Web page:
GFrank Tele-Meister

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    + 1. The Mojo Mojo does a great job of thickening without goofing with your basic tone.
    And it remains the best pedal I have ever tried into a Vox to add gain/OD for edge-of-breakup tones without coloring the tone at all - with the treble knob at 3:00. Only 'downside' is that it won't add any compression, which may or may not be a good thing for some.
     
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  11. jhundt

    jhundt Doctor of Teleocity

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    there's only one problem here, MM. Crank up the mids, and your guitar comes to life - for you!

    For the audience, that's all they hear, and they get pretty tired of hearing it, pretty quick.

    For the rest of the band - you have just stamped your foot all over the frequency spectrum, and nothing they play really matters anymore. They are now just going through the motions. That's OK, though, because we know everybody came to hear the guitar tonight!

    You're rocking, feeling it! You look over at the singer. He is scowling... what a killjoy! He turns to the monitor mixer and gestures angrily, "turn up the monitors, I can't hear myself!"

    Just another night in "the old days"....
     
  12. Timmay

    Timmay TDPRI Member

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    A different speaker may give you the tone you're looking for as well. The Eminence Texas Heat REALLY fattened up my Red Stripe bandits tone. I currently have one in my Special 130 too. I like them alot. They're fat and warm similar to a hempcone speaker, but without losing the chimey high end. To my ear anyhow. YMMV. I've tried a Cannabis Rex in several amps, and just don't care for it. Sounds like somebody threw a blanket over the amp.
     
  13. GuitarGeorge

    GuitarGeorge Tele-Meister

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    Turn the amp up and the guitar down
     
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  14. charlieBravo

    charlieBravo TDPRI Member

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    Wonderful input from everyone. Thank you.

    I'm going to try increasing the amp volume and then adjust using the guitar volume, first. Then Ill try the EQ.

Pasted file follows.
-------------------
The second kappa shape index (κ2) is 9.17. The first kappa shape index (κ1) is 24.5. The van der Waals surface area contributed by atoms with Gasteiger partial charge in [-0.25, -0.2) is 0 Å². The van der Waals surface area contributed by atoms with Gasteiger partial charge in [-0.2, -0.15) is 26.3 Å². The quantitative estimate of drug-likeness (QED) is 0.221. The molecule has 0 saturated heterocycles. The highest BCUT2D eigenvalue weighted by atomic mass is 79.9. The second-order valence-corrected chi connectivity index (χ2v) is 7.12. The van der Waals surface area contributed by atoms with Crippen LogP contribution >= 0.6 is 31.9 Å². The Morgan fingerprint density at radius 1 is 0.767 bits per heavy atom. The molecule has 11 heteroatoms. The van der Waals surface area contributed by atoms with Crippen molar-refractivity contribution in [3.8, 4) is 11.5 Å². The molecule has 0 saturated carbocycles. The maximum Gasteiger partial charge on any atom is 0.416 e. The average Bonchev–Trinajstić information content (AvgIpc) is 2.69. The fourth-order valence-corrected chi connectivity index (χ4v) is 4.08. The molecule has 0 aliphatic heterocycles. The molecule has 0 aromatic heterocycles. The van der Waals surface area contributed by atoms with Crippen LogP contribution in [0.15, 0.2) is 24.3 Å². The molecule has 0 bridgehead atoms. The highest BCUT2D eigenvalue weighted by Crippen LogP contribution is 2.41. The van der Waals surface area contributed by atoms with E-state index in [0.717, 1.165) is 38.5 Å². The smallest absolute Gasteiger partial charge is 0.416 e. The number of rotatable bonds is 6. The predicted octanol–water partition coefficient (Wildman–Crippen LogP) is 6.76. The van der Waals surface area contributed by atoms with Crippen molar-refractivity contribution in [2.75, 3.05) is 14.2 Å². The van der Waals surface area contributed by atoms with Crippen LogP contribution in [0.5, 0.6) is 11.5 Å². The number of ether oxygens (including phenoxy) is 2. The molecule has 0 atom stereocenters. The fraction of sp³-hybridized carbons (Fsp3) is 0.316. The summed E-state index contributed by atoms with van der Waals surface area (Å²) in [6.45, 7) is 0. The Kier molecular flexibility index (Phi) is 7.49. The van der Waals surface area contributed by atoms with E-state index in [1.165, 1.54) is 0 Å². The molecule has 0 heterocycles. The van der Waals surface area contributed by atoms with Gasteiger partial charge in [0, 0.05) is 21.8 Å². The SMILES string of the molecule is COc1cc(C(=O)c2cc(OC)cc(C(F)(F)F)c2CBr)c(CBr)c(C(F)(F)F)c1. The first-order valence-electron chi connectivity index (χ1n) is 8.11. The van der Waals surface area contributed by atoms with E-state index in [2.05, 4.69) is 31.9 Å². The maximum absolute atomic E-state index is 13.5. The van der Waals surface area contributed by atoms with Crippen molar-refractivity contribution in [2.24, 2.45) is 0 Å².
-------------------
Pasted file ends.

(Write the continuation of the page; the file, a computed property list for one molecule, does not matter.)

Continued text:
I love my Peavey sound and would prefer not to alter it too drastically if it can be avoided.
     
  15. PCollen

    PCollen Friend of Leo's Silver Supporter

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    My son has an EP Booster and I love it (..I have borrowed it now and then) . But I recently bought the full size Spark Booster pedal with the 3-way switch (Fat/Clean/Mids) and it does everything the EP Booster does, and then some. Far greater EQ options with the Spark, and you can use a battery if necessary as well as an external PS.
     
  16. MilwMark

    MilwMark Doctor of Teleocity Ad Free Member

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    I find quite the opposite. With a mid rich sound, I occupy my slice in the mix without excess volume.

    With a mid scoop, I hear people turn up to compensate and ruin the mix.

    You might have been sarcastic though. Can’t quite tell.
     
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  17. tah1962

    tah1962 Friend of Leo's

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    This. Keep the gain all the way down and just use the bass, treble, and volume knobs. Note: The bass and treble knobs work as tone cuts.

    upload_2020-6-29_16-0-53.jpeg
     
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  18. Guitarteach

    Guitarteach Poster Extraordinaire

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    My MXR Microamp served me well for nearly 40 years in that role.

    Very transparent boost to goose the amp into natural compression.
     
  19. bluesholyman

    bluesholyman Tele-Afflicted

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    I'd suggest a klon/klone with the gain down, tone and output to taste - the klon circuit tends to fatten things up and I love what my klone does for strat and tele.

    Another thought is the Ibanez BB-9 - it does a good job at this and barely adds hair when gain is all the way up - its about fattening things up.

    Any pedal that gives a boost to lower mids and doesn't cut bass (like TS-styles do) I think will be a good option as long as you keep the gain down - Timmy, Boss OD-3, etc.

    Hope you find something tasty
     
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  20. mexicanyella

    mexicanyella Tele-Afflicted

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    One thing I’ve found, which I didn’t really expand on above but maybe should have, is that if you get a big fat powerful clean sound, it works best if you adjust your playing approach. Play less! Make the notes count, and make them interesting! Vary the approach and timbre from phrase to phrase...but since you’ve become a blaring mastodon of tone, Remember to leave space around what you play so the whole ensemble comes through.